By Sally Schilling
Generation Me, Generation Y, Generation Q, iGeneration, Echo Boomers, Millenials, etc…
If you were born between the years 1980 and 2000, you belong to a generation that has been very difficult to define.
New York Times columnist Thomas Friedman has labeled this generation Generation Q, the “Quiet Americans.” Friedman argued that while students are increasingly engaged in service programs like Teach For America, they are not getting loud about our current crises.
“America needs a jolt of the idealism, activism and outrage (it must be in there) of Generation Q. That’s what twentysomethings are for — to light a fire under the country. But they can’t e-mail it in, and an online petition or a mouse click for carbon neutrality won’t cut it,” wrote Friedman in his weekly column.
Author of the book Generation Me, Jean M. Twenge wrote that the “Generation Me” label is not to say this is a selfish generation, but instead that their upbringings encouraged high self-esteem.
“Generation Me has never known a world that put duty before self and believes that the needs of the individual should come first,” wrote Twenge.
Conversely, others have labeled this the Civic Generation. Michael Hais, co-author of Millennial Makeover: MySpace, YouTube, and the Future of American Politics said, "Other generations were reared to be more individualistic. This civic generation has a willingness to put aside some of their own personal advancement to improve society.”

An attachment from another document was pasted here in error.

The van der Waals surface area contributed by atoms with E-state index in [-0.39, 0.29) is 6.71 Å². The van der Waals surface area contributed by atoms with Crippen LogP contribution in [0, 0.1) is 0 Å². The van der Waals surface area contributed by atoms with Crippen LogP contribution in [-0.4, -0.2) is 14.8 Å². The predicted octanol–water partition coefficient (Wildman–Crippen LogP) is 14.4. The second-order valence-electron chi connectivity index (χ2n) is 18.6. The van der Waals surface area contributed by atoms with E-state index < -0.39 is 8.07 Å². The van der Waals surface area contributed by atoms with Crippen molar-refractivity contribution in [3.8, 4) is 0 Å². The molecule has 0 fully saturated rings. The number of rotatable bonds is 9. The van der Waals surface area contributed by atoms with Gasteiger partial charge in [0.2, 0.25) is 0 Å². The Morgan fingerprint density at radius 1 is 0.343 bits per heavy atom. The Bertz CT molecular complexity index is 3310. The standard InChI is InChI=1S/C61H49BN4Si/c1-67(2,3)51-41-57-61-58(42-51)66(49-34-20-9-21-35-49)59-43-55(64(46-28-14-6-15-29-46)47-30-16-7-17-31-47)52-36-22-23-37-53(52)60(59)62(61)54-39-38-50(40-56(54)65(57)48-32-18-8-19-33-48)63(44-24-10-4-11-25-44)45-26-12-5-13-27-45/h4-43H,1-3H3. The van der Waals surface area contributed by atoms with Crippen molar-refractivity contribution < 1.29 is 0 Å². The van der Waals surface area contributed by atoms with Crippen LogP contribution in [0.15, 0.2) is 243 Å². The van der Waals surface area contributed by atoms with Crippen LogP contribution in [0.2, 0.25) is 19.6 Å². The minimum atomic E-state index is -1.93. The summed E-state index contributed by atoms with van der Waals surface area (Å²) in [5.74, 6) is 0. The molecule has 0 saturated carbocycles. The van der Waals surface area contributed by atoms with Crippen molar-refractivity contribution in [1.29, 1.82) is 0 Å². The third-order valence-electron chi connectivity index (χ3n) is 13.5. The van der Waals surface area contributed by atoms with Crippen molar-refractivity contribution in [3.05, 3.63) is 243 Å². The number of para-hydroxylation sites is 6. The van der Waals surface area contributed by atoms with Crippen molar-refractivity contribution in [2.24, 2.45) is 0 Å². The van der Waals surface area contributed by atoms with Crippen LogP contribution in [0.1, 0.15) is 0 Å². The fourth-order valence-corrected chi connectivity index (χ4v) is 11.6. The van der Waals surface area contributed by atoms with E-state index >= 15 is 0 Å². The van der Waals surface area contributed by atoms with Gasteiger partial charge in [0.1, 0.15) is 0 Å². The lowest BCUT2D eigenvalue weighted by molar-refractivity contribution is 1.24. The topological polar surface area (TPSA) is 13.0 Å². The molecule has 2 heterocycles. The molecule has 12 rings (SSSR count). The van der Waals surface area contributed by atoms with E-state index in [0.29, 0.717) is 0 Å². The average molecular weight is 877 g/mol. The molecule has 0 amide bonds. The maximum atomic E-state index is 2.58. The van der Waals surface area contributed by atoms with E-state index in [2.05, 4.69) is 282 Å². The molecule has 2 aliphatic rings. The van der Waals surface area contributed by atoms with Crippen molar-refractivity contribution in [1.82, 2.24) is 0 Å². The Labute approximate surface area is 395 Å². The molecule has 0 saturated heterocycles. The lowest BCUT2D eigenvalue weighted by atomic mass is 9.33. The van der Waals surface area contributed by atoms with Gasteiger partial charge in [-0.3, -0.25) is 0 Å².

There have been passionate debates about the overarching characteristics of this generation that was born with the Internet. These charges of apathetic and self-promoting are surely characteristic of some young people of this era; however there seems to be no single way to define my diverse generation.
One thing is for certain though, The Commonwealth Club is a huge resource for those who are a part of Generation Know: the portion of this complex generation that wants to learn and be involved in the world around them.
Unfortunately, many younger people in the Bay Area who are a part of Generation Know just don’t know about these fascinating speakers or realize how accessible they really are for students. Most programs, even high profile speaking events such as Hillary Clinton, are very cheap for students to attend. Almost all Club programs are $7 for students. Hillary Clinton’s sold-out event is $10 for students, $25 for Club members, and $50 for non-members.
There are all kinds of Commonwealth programs that are of interest to students.
Hosting speakers on the environment, politics, art, food, writing, photography, playwriting, the Internet, business, journalism, health, economy, race, psychology, international relations and history, The Club most likely is hosting someone who is interesting to college students, and maybe even someone that many students aspire to be some day.
Though some people argue that young adults are only looking for entertainment value, others argue that all you need to do is talk about something that young adults care about to grab their attention. The Daily Show host Jon Stewart said that getting younger people to engage in mainstream news shows is “not a question of a host being too old or too young, or the material having a driving soundtrack; it’s putting out material that they come to.”
Some examples of “material” for young adults are the upcoming Club programs featuring the founders of Twitter, Marijuana Economics (Prop. 19), the founder of The Darwin Awards, and Condoleezza Rice.
The Club provides the material that students and young professionals are looking for. Generation Know, come and get it.